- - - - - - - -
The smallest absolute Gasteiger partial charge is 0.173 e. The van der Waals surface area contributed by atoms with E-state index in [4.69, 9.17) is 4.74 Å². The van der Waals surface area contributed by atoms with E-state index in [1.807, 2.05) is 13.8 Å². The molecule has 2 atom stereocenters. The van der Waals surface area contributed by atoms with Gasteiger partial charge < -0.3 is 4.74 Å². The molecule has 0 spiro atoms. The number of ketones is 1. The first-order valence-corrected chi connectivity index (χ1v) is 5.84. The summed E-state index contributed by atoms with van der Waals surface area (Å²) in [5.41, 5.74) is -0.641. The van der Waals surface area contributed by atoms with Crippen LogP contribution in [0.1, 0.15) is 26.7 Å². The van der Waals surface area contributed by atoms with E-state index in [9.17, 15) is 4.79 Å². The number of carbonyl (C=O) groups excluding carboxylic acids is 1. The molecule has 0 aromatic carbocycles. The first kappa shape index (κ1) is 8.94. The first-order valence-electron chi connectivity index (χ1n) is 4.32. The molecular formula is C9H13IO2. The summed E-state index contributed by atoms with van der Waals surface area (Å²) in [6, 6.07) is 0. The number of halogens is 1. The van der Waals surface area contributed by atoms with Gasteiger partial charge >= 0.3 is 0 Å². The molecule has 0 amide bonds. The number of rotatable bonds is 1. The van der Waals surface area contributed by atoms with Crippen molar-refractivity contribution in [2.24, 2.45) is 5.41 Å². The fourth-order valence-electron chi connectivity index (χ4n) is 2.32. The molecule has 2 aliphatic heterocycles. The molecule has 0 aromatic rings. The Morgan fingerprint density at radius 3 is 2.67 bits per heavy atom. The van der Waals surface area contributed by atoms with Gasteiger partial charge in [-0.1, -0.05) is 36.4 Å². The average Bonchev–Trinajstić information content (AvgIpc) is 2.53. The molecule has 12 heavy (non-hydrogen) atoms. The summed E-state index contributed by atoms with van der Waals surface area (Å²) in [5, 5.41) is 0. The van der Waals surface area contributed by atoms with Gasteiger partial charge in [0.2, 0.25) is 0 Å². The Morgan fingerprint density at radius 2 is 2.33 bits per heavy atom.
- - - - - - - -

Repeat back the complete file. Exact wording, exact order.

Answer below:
The smallest absolute Gasteiger partial charge is 0.173 e. The van der Waals surface area contributed by atoms with E-state index in [4.69, 9.17) is 4.74 Å². The van der Waals surface area contributed by atoms with E-state index in [1.807, 2.05) is 13.8 Å². The molecule has 2 atom stereocenters. The van der Waals surface area contributed by atoms with Gasteiger partial charge < -0.3 is 4.74 Å². The molecule has 0 spiro atoms. The number of ketones is 1. The first-order valence-corrected chi connectivity index (χ1v) is 5.84. The summed E-state index contributed by atoms with van der Waals surface area (Å²) in [5.41, 5.74) is -0.641. The van der Waals surface area contributed by atoms with Crippen LogP contribution in [0.1, 0.15) is 26.7 Å². The van der Waals surface area contributed by atoms with E-state index in [9.17, 15) is 4.79 Å². The number of carbonyl (C=O) groups excluding carboxylic acids is 1. The molecule has 0 aromatic carbocycles. The first kappa shape index (κ1) is 8.94. The first-order valence-electron chi connectivity index (χ1n) is 4.32. The molecular formula is C9H13IO2. The summed E-state index contributed by atoms with van der Waals surface area (Å²) in [6, 6.07) is 0. The number of halogens is 1. The van der Waals surface area contributed by atoms with Gasteiger partial charge >= 0.3 is 0 Å². The molecule has 0 amide bonds. The number of rotatable bonds is 1. The van der Waals surface area contributed by atoms with Crippen molar-refractivity contribution in [2.24, 2.45) is 5.41 Å². The fourth-order valence-electron chi connectivity index (χ4n) is 2.32. The molecule has 2 aliphatic heterocycles. The molecule has 0 aromatic rings. The Morgan fingerprint density at radius 3 is 2.67 bits per heavy atom. The van der Waals surface area contributed by atoms with Gasteiger partial charge in [-0.1, -0.05) is 36.4 Å². The average Bonchev–Trinajstić information content (AvgIpc) is 2.53. The molecule has 12 heavy (non-hydrogen) atoms. The summed E-state index contributed by atoms with van der Waals surface area (Å²) in [5, 5.41) is 0. The van der Waals surface area contributed by atoms with Gasteiger partial charge in [0.2, 0.25) is 0 Å². The Morgan fingerprint density at radius 2 is 2.33 bits per heavy atom.